A new M3 Max MacBook Pro with a whopping 40 GPU cores is in the works

A 2023 14-inch MacBook Pro on a wooden counter, near a retro lamp.
(Image credit: Gerald Lynch / Future)

Over the weekend, Bloomberg reported that Apple has begun testing a base version of its new M3 chip with a Mac believed to be the Mac Mini

Fast-forward a few days and further reports from Bloomberg's Mark Gurman suggest that Apple has been working with a powerful new M3 Max chip with up to 40 GPU cores that's being tested in a new high-end MacBook Pro.

Rumors are ramping up as we roll into the end of summer and Apple's M3 refresh cycle – when all of its devices will be launched with a new M3 chip – is set to launch over the next year, which means we may see the M3 come to the best Macs as early as October 2023.

We can expect new MacBook Pro and MacBook Air models, as well as Mac Mini and iMac desktops, too. Although Mark Gurman does predict that updated versions of both the 14-inch and 16-inch MacBook Pro are likely to launch later, possibly in 2024.

What's more, the top iPhone 15 Pro models that are likely to be released at Apple's September iPhone event will contain a new A17 processor, a chip that'll have plenty in common with the new M3.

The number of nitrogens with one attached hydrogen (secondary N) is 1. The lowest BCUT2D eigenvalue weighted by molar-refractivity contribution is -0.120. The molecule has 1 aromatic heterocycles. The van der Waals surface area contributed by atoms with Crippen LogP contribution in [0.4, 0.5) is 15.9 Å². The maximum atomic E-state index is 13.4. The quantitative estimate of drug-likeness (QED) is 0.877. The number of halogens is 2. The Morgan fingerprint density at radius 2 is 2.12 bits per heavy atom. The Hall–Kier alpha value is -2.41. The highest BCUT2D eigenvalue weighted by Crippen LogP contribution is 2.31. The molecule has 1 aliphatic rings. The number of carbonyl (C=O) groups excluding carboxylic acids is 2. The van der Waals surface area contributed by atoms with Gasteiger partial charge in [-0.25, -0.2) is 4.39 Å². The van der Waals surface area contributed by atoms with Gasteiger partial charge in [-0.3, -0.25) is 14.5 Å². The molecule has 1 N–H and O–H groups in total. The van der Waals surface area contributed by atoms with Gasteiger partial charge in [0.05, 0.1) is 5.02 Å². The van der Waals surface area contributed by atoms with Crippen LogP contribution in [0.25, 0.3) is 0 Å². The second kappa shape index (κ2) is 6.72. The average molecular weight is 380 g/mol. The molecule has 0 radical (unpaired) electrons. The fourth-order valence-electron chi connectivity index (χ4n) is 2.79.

Its time to hit refresh

M3 is expected to be Apple's next-generation chip line that powers its MacBooks and iMac devices. It's expected to be a major upgrade over the M2 that powers its latest line-up. 

Apple has introduced new fabrication and production processes, which should significantly upgrade how powerful its tech is, bringing a boost in both performance and efficiency.

Devices containing the new M3 chips are going to be important for Apple. There's been a sales decline over the past year, especially where MacBooks are concerned, and a fresh new line of M3-powered products could be what the company needs to entice customers to upgrade.

Becca Caddy

Becca Caddy is a contributor to iMore, as well as a freelance journalist and author. She’s been writing about consumer tech and popular science for more than a decade, covering all kinds of topics, including why robots have eyes and whether we’ll experience the overview effect one day. She’s particularly interested in VR/AR, wearables, digital health, space tech and chatting to experts and academics about the future. She’s contributed to TechRadar, T3, Wired, New Scientist, The Guardian, Inverse and many more. Her first book, Screen Time, came out in January 2021 with Bonnier Books. She loves science-fiction, brutalist architecture, and spending too much time floating through space in virtual reality. Last time she checked, she still holds a Guinness World Record alongside iMore Editor in Chief Gerald Lynch for playing the largest game of Tetris ever made, too.